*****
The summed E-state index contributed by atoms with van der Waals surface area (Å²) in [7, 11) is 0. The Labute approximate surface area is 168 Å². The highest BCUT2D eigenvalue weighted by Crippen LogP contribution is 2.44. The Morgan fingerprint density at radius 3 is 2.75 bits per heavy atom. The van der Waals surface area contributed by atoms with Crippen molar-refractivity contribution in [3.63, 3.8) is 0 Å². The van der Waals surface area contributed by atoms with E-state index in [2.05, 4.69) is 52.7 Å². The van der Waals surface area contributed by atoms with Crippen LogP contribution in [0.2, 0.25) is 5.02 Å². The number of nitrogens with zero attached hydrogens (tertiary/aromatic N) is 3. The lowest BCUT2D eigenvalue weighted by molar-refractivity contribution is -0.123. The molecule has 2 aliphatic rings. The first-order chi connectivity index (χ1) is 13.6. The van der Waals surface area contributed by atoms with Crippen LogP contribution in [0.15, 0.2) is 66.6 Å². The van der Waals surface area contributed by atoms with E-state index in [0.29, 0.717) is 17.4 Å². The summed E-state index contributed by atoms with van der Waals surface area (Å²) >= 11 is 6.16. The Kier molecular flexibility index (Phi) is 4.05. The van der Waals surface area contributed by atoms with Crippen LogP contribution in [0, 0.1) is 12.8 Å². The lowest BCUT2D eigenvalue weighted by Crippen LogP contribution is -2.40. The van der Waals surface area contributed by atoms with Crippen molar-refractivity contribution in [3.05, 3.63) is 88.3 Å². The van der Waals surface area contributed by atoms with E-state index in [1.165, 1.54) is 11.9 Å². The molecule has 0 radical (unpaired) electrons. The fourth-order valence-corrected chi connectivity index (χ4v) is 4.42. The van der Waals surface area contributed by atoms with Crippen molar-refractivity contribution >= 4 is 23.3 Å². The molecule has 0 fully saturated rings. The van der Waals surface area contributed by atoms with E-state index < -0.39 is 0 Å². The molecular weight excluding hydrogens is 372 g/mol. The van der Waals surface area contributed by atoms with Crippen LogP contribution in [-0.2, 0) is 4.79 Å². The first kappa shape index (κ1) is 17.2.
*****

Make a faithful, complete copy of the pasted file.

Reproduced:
The summed E-state index contributed by atoms with van der Waals surface area (Å²) in [7, 11) is 0. The Labute approximate surface area is 168 Å². The highest BCUT2D eigenvalue weighted by Crippen LogP contribution is 2.44. The Morgan fingerprint density at radius 3 is 2.75 bits per heavy atom. The van der Waals surface area contributed by atoms with Crippen molar-refractivity contribution in [3.63, 3.8) is 0 Å². The van der Waals surface area contributed by atoms with E-state index in [2.05, 4.69) is 52.7 Å². The van der Waals surface area contributed by atoms with Crippen LogP contribution in [0.2, 0.25) is 5.02 Å². The number of nitrogens with zero attached hydrogens (tertiary/aromatic N) is 3. The lowest BCUT2D eigenvalue weighted by molar-refractivity contribution is -0.123. The molecule has 2 aliphatic rings. The first-order chi connectivity index (χ1) is 13.6. The van der Waals surface area contributed by atoms with Crippen LogP contribution in [0.15, 0.2) is 66.6 Å². The van der Waals surface area contributed by atoms with E-state index in [0.29, 0.717) is 17.4 Å². The summed E-state index contributed by atoms with van der Waals surface area (Å²) >= 11 is 6.16. The Kier molecular flexibility index (Phi) is 4.05. The van der Waals surface area contributed by atoms with Crippen LogP contribution in [0, 0.1) is 12.8 Å². The lowest BCUT2D eigenvalue weighted by Crippen LogP contribution is -2.40. The van der Waals surface area contributed by atoms with Crippen molar-refractivity contribution in [3.05, 3.63) is 88.3 Å². The van der Waals surface area contributed by atoms with E-state index in [1.165, 1.54) is 11.9 Å². The molecule has 0 radical (unpaired) electrons. The fourth-order valence-corrected chi connectivity index (χ4v) is 4.42. The van der Waals surface area contributed by atoms with Crippen molar-refractivity contribution >= 4 is 23.3 Å². The molecule has 0 fully saturated rings. The van der Waals surface area contributed by atoms with E-state index < -0.39 is 0 Å². The molecular weight excluding hydrogens is 372 g/mol. The van der Waals surface area contributed by atoms with Crippen LogP contribution in [-0.2, 0) is 4.79 Å². The first kappa shape index (κ1) is 17.2.